Have You Tried Kokedama? A Seminar On This Japanese Gardening Art Wows Customers.

Bowood Kokedama Class Completed Project

Bowood Farms in St. Louis has built a reputation of knowing every arcane thing there is to know about gardening and sharing those secrets with its customers. A good example are two recently held classes on a Japanese gardening technique called Kokedama.

“Reservations pre-paid — an $18 fee,” says general manager Ellen Barredo. Each hour-and-20-minute session was limited to 10 people. “The classes were sold out in just a few days upon an eMail announcement. This could be alot of fun for other garden centers for a fall/winter activity,” Barredo says.
 
Barredo also writes for a local gardening magazine, The Gateway Gardener Magazine. She wrote an article about the gardening technique for the magazine’s October issue, which will help build Bowood’s reputation as the garden center with the latest trends.

What Is Kokedama?

“Kokedama is the Japanese art form of enclosing a plant’s root mass in moss. Kokedama means ‘moss ball,'” Barredo wrote for the magazine. “A current spin off of the Kokedama trend is String Gardening. The moss balls are suspended with string.”

In the article, Barredo explains that Kokedama originated through a combination of both Nearai and Kusamono bonsai styles. In the Nearai style, plants grow tightly root bound in the pot, and then are taken out of the pot to stand and enjoy. The root and soil maintain its shape when taken out of the pot.

The Kusamono-style bonsai features potted arrangements of wild grasses and flowers in unique pots or trays, Barredo says. Kusamono was originally used to show the seasons and were often presented with a moss gathering at the top of the soil. 

Materials You Will Need

In her article, Barredo tells consumers which items will be needed, including structural and practical itmes like fishing line and scissors. She says the most difficult item to find is the right bagged soil.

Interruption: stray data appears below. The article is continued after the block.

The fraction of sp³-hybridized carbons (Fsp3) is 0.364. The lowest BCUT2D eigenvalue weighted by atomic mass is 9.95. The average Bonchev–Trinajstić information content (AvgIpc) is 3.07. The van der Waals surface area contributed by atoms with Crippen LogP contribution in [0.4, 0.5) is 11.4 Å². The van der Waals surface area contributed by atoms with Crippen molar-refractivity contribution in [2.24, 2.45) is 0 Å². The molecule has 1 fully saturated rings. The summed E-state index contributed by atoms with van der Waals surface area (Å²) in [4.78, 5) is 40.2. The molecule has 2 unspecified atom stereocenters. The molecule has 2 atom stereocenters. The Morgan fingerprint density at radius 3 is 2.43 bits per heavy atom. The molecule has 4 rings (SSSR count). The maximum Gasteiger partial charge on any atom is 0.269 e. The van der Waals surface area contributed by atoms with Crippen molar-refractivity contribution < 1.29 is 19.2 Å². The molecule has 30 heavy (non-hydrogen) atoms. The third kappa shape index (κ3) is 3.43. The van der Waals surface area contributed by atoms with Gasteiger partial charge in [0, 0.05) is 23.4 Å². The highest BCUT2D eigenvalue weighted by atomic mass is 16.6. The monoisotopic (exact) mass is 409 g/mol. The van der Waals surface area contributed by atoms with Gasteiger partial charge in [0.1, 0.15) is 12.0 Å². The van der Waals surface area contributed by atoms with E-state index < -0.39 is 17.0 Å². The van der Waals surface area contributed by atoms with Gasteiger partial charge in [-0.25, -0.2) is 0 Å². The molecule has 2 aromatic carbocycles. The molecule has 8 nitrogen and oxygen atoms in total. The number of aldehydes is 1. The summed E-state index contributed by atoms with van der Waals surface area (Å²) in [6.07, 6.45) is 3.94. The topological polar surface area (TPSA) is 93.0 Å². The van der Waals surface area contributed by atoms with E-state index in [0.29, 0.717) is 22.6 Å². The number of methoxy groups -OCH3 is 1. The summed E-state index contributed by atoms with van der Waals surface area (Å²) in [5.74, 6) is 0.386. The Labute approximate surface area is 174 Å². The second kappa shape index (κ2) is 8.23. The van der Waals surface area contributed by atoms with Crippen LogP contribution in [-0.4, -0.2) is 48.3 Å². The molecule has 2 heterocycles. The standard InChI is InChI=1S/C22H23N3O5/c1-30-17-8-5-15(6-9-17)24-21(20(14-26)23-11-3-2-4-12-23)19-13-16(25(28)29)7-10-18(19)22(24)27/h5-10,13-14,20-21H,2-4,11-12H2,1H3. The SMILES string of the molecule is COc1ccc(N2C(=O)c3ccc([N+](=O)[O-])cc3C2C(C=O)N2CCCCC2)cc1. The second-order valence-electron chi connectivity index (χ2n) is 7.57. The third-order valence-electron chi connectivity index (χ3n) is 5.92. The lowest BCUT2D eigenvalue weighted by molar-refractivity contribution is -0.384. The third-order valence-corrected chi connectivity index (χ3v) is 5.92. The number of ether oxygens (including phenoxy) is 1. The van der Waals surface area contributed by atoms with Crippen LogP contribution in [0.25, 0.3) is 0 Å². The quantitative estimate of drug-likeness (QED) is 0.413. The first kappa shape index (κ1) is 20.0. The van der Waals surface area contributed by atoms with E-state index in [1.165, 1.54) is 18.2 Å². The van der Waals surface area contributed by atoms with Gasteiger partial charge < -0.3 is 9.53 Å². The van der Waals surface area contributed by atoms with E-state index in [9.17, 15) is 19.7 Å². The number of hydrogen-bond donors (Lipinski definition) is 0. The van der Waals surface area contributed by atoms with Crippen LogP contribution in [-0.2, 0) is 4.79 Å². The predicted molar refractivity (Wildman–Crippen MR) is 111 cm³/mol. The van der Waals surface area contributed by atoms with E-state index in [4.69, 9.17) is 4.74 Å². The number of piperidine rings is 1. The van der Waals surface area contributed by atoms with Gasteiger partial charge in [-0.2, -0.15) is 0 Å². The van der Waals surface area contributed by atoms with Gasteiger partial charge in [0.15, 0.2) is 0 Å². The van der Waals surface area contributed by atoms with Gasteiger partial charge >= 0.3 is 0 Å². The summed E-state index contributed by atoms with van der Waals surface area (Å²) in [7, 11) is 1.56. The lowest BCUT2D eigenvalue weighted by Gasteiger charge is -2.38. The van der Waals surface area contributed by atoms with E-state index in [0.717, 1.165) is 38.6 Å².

“We used Perfect Play, which is a heavier soil,” she says. “Many bagged soils may work for Kokedama. The soil must be a heavier soil which may contain peat moss, peat, clay, a small amount of sand or perlite. Bagged Garden Soil comes to mind … perhaps mixed with an Indoor Potting Soil. A ratio we have seen is online is peat soil 70 percent and clay/garden soil 30 percent. Play around with different mixtures to come up with the best recipe that won’t fall apart.”

For a detailed description of how to lead a Kokedama class, you can contact Barredo at Bowood Farms.

Leave a Reply

2 comments on “Have You Tried Kokedama? A Seminar On This Japanese Gardening Art Wows Customers.

  1. Sandra Porterfield

    Ellen, The publicity guru at work just sent me an email with attached article. I'm always looking for "different" classes and activities to present at Patuxent Nursery/Home and Garden in Bowie, MD where I work part time taking care of the tropicals/houseplants. Love to get my hands in the mud, so I am facinated with the idea of a hanging mud ball! I am interested in your description of how to lead a Kokedama class. Sandra

  2. Sherry Adams

    I am also interested in how to lead a kokedama class. Looks like something that would be fun to present yet this fall or winter. Thanks,Sherry